Immigrants feel nostalgia for the food of their homeland and by recreating it, enrich us all. This is true whether the immigrants are Bosnians— or Bostonians. And it's how Jeff Mazza and his brother Bob came to be the owners of a Boston-style fish and clam shack on Lincoln Avenue in Roscoe Village/West Lakeview. The Mazzas, whose family has been in the fishing and wholesaling trades right on Boston Harbor for several generations, opened New England Seafood Market last year as a retail operation to bring Chicago the working man's seafood that they missed from the east coast— lobster rolls, fried and steamer clams, fish and chips and chowder.
There's nothing fancy about the joint— well, they did upgrade from paper plates to diner china some months back— but it's exactly the sort of neighborhood joint doing honest food with care and respect for tradition and a welcoming attitude that you'd want it to be, and it's won a quick following even among midwesterners in the neighborhood who have to be taught how to eat steamer clams the Boston way. (We have a tutorial on that very point below.) We stopped in earlier in the week to hear Bob talk about how the shop got its start in his unmistakable Boston accent. Ironically, thanks to Hurricane Sandy, the fish case and lobster tank were unusually bare that day, but on most days you'll find a nice assortment of extremely fresh ocean fish, mussels, clams and more, and the staff eager to turn any of it into a fresh and tasty lunch.
How'd you end up opening a fish market in Roscoe Village?
It all started back in the New England area, my father's been doing this for fifty years, grew up in the industry. I ended up moving to Chicago, which is a great city, for college, and I found myself looking for that East Coast fare that I grew up with and didn't really find it. So we just thought it was a great idea. And I've lived in the area, so when this location opened up, with Whole Foods and Dinkel's Bakery and Paulina Meat Market and so on nearby, we thought this would be a great fit for a seafood place.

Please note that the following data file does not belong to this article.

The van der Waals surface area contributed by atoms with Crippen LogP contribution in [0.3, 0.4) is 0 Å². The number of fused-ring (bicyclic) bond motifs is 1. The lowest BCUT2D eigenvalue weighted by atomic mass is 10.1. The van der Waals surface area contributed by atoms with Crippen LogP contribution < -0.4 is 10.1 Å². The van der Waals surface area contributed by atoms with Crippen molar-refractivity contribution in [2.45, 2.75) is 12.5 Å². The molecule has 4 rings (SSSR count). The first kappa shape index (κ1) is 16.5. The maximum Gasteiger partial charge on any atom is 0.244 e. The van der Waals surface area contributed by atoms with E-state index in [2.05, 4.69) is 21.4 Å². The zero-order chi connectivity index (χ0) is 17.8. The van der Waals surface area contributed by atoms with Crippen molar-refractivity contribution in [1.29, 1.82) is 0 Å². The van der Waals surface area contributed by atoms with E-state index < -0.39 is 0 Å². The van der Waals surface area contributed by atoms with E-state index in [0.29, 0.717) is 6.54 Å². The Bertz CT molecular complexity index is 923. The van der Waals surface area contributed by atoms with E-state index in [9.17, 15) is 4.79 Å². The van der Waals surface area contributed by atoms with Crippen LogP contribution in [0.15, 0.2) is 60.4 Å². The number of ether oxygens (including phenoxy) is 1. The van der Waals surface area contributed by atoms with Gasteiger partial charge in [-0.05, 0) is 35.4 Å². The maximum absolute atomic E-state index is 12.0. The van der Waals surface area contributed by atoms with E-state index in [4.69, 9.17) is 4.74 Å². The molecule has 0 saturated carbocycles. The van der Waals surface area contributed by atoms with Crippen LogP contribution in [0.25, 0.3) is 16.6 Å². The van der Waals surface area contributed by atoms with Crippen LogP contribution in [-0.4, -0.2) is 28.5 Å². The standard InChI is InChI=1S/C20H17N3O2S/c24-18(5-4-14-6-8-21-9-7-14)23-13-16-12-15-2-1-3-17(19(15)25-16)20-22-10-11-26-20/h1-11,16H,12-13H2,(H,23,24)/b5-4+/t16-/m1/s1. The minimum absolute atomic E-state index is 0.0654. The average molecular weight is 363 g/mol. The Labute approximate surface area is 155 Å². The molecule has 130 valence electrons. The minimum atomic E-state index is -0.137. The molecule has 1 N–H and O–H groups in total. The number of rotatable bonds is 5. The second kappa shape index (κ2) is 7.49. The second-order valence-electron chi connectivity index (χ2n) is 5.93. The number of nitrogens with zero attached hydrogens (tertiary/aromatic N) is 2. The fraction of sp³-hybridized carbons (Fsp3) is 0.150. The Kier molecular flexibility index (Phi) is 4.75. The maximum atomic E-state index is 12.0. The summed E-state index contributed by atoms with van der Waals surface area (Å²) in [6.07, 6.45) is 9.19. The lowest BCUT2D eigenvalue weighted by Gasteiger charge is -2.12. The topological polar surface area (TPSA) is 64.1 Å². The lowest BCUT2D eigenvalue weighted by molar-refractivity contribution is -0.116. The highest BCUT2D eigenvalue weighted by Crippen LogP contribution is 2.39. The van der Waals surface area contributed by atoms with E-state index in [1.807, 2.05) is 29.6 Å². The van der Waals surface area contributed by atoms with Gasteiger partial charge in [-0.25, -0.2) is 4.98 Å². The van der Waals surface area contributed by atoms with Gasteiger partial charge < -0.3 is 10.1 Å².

Were you in the fish business when you moved here?
At first I wasn't. I came here to go to school in finance, and worked in the financial industry. But growing up, of course, that's all I would do— work in the family business there on Boston Harbor. My father wanted us all to go to college— go get an education, explore something else, he'd say. But eventually I went back into the family business.
We do some wholesale as well, we fly out shipments and bring them to restaurants. Even the big distributors like Fortune or Plitt will tell you, the stuff we specialize in, we have great product, because we're right there on the harbor and next to Logan Airport, taking it in and shipping it right out. It's not going in a facility.
How's the reaction in the neighborhood been?